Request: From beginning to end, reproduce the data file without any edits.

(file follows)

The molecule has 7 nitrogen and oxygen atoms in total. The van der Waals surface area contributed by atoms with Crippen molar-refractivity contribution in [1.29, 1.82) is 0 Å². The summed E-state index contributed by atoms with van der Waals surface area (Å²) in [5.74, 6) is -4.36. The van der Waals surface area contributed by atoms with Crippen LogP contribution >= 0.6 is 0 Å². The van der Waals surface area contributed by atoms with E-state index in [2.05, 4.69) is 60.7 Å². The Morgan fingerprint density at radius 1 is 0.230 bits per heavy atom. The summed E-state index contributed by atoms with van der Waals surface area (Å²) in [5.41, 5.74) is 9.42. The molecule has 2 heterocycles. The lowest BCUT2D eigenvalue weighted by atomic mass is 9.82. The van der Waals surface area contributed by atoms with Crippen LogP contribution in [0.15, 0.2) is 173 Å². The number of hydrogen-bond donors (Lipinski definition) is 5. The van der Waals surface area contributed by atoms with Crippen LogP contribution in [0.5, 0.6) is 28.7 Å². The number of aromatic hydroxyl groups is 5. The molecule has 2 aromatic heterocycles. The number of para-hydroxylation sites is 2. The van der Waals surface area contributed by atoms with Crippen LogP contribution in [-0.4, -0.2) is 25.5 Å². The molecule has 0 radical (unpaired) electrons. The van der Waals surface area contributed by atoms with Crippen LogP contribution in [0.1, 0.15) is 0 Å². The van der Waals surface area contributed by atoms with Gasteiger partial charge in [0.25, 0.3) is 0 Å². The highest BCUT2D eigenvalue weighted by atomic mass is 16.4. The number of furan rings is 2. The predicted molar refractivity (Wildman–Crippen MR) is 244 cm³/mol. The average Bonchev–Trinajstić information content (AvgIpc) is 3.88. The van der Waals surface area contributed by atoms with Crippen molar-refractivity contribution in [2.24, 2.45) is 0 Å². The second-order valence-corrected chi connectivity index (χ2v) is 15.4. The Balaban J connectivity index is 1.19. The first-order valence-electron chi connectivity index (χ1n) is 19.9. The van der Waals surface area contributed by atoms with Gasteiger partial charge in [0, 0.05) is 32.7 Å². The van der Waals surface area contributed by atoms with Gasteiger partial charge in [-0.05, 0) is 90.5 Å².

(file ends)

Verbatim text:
The molecule has 7 nitrogen and oxygen atoms in total. The van der Waals surface area contributed by atoms with Crippen molar-refractivity contribution in [1.29, 1.82) is 0 Å². The summed E-state index contributed by atoms with van der Waals surface area (Å²) in [5.74, 6) is -4.36. The van der Waals surface area contributed by atoms with Crippen LogP contribution >= 0.6 is 0 Å². The van der Waals surface area contributed by atoms with E-state index in [2.05, 4.69) is 60.7 Å². The Morgan fingerprint density at radius 1 is 0.230 bits per heavy atom. The summed E-state index contributed by atoms with van der Waals surface area (Å²) in [5.41, 5.74) is 9.42. The molecule has 2 heterocycles. The lowest BCUT2D eigenvalue weighted by atomic mass is 9.82. The van der Waals surface area contributed by atoms with Crippen LogP contribution in [0.15, 0.2) is 173 Å². The number of hydrogen-bond donors (Lipinski definition) is 5. The van der Waals surface area contributed by atoms with Crippen LogP contribution in [0.5, 0.6) is 28.7 Å². The number of aromatic hydroxyl groups is 5. The molecule has 2 aromatic heterocycles. The number of para-hydroxylation sites is 2. The van der Waals surface area contributed by atoms with Crippen LogP contribution in [-0.4, -0.2) is 25.5 Å². The molecule has 0 radical (unpaired) electrons. The van der Waals surface area contributed by atoms with Crippen LogP contribution in [0.1, 0.15) is 0 Å². The van der Waals surface area contributed by atoms with Gasteiger partial charge in [0.25, 0.3) is 0 Å². The highest BCUT2D eigenvalue weighted by atomic mass is 16.4. The number of furan rings is 2. The predicted molar refractivity (Wildman–Crippen MR) is 244 cm³/mol. The average Bonchev–Trinajstić information content (AvgIpc) is 3.88. The van der Waals surface area contributed by atoms with Crippen molar-refractivity contribution in [2.24, 2.45) is 0 Å². The second-order valence-corrected chi connectivity index (χ2v) is 15.4. The Balaban J connectivity index is 1.19. The first-order valence-electron chi connectivity index (χ1n) is 19.9. The van der Waals surface area contributed by atoms with Gasteiger partial charge in [0, 0.05) is 32.7 Å². The van der Waals surface area contributed by atoms with Gasteiger partial charge in [-0.05, 0) is 90.5 Å².